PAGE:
There was a boom and a crash. Everything shook. In the dark a rush of bodies came into the bedroom. There was screaming and yelling coming from every single body. He shouted at me to run. So I did. But they weren’t after me.
I drove close to 5 hours without stopping. When I arrived, I did everything as he’d planned. I blocked the path, covered the car, and walked the rest of the way, making sure to go through the rocks, I did all of it, everything. Just like he said. When the front door closed, it finally hit me:
I was here. He wasn’t.

After I arrived, I didn’t know what to do with myself, so I tried to fill every second with activity. I saw once on a survivalist show that your brain needs things to work on so you don’t go crazy in extreme isolation. It felt strange and uncomfortable not having anyone to talk to, no internet to post on, no friends or neighbors or strangers. I noticed that I’d started talking to myself, and that seemed weird so I started talking to the crows instead, which I thought was marginally better. Soon it dawned on me that before coming here I was surrounded by an endless barrage of stimulus. People talking at me online, comments and DMs, Zoom meetings, phone calls. There was always noise. Out on the street, noise. Watching videos on my laptop, noise. I thought I knew what quiet was, but it wasn’t until I got here that I realized I’d never had quiet.
Even when we came here as a family, we’d have each other to listen to. Mom would hum while she worked on some project and Dad’s newspaper would rustle or he’d be out cutting wood. There was always some other human making sound. But real quiet, the kind that exists when we’re all too busy clamoring around, is like a vortex that can suck you up.
The total darkness of nighttime left me with nothing to do but stew in my own guilt and loneliness. In the beginning, I cried into the cabin’s musty, overstuffed feather pillows, confronted by the vast silent ache of time and uncertainty before me. I had to get used to being alone during the day. I started writing in this thing again. I talked to the crows, gathered firewood. I learned to tend the garden, pick the elderflower, yarrow, and chamomile regularly. Botanical supports not only promote gut health, they can also be immunity and mood boosters. Now, I still fill my time, but more slowly, with purpose instead of desperation. Repairs are needed from time to time—a hole in the roof, a clog in the woodstove. But there isn’t a night though when I don’t think of him and of what I did.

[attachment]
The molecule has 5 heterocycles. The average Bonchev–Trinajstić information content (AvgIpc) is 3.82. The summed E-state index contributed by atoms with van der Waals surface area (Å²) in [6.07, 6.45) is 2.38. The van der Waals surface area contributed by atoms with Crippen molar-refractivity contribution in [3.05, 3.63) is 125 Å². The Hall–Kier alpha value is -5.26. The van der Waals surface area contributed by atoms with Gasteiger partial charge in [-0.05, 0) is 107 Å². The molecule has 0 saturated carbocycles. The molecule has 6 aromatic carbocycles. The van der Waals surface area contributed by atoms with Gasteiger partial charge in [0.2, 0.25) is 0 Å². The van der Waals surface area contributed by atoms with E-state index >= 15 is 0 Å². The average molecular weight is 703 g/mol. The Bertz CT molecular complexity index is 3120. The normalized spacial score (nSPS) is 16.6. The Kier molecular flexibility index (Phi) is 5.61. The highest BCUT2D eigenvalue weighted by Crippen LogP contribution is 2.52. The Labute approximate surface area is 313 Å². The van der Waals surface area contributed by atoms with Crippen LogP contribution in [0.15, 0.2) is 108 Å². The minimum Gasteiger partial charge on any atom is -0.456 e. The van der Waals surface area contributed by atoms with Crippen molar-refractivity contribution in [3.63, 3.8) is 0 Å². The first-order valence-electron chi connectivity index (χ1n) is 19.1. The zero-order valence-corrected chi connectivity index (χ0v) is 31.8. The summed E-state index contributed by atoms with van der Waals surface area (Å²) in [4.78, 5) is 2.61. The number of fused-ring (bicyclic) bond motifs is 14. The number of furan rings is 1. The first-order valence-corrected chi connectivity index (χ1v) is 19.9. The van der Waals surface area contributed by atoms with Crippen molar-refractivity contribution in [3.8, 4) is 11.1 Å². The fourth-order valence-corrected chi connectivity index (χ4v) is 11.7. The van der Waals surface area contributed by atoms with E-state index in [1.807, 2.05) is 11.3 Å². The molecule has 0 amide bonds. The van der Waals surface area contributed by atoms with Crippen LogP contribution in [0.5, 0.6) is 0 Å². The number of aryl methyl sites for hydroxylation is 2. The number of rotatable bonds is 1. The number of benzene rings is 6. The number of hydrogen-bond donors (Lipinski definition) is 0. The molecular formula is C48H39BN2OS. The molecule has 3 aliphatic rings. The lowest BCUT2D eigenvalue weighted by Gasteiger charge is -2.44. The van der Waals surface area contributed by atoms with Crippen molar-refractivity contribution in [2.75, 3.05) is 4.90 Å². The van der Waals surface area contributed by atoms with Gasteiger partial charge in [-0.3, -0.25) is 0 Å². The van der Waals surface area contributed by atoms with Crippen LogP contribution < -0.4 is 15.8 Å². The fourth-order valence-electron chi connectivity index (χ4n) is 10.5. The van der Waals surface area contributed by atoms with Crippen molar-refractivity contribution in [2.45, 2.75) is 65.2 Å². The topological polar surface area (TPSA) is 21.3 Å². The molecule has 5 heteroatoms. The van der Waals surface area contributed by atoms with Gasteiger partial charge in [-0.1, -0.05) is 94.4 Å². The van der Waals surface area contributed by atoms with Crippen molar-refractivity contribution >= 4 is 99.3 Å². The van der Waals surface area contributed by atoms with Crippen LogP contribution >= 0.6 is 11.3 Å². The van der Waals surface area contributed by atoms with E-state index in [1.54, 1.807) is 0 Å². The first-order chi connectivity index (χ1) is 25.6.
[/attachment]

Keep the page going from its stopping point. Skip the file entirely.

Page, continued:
The creek is about four miles away so I check carefully to make sure I have everything I need before leaving. There were a couple of times early on when I’d get to the creek and realize I’d forgotten the flies or the gun, so I’d either have to walk all the way back or just say fuck it, and leave everything to chance. Dad loved fishing and when we’d go out to the creek, he’d show me all his new ties. He wasn’t so fancy that he’d make them himself, he’d buy them at the store, but he was always proud and excited to show me. I remember loving their brightness and flare. He’d tell me the names of each one and what made it special, but I just thought they were pretty and would look nice on a hat.
Today I used the long green and white tie, the one with a red bead for an eye. It dove deep down into a hole where the fish were and snagged one. That shocking snap and pull is always a relief. I was terrible at first, rusty from years of begging off whenever my dad suggested we go fishing.
Memo to whoever finds this: when packing your bug-out bag, make sure to pack yourself a lipstick. I know, you’re probably thinking, “Who is she trying to look nice for? The crows?” But one day you’ll wonder what your friends are up to and whether they’re safe. You’ll wonder if they’ve thought about you and whether they miss you too. You’ll remember mimosas on Sundays, picnics and barbecues, birthday parties, and asking one another if you have anything stuck in your teeth. You’ll miss laughing with them and then you’ll cry praying they’re not alone, like you. You’ll want to look good for them, for the memory of them, in honor of them. There will be a day when you wish you could pretend, even for a little bit, like you’re getting ready to meet them for coffee. You’ll want to cover up your dry, cracked lips. Pack a lipstick. And if you can, try to make sure it’s free of synthetic antioxidants like Butylated Hydroxytoluene which is known to cause liver damage. But honestly, who gives a shit at this point?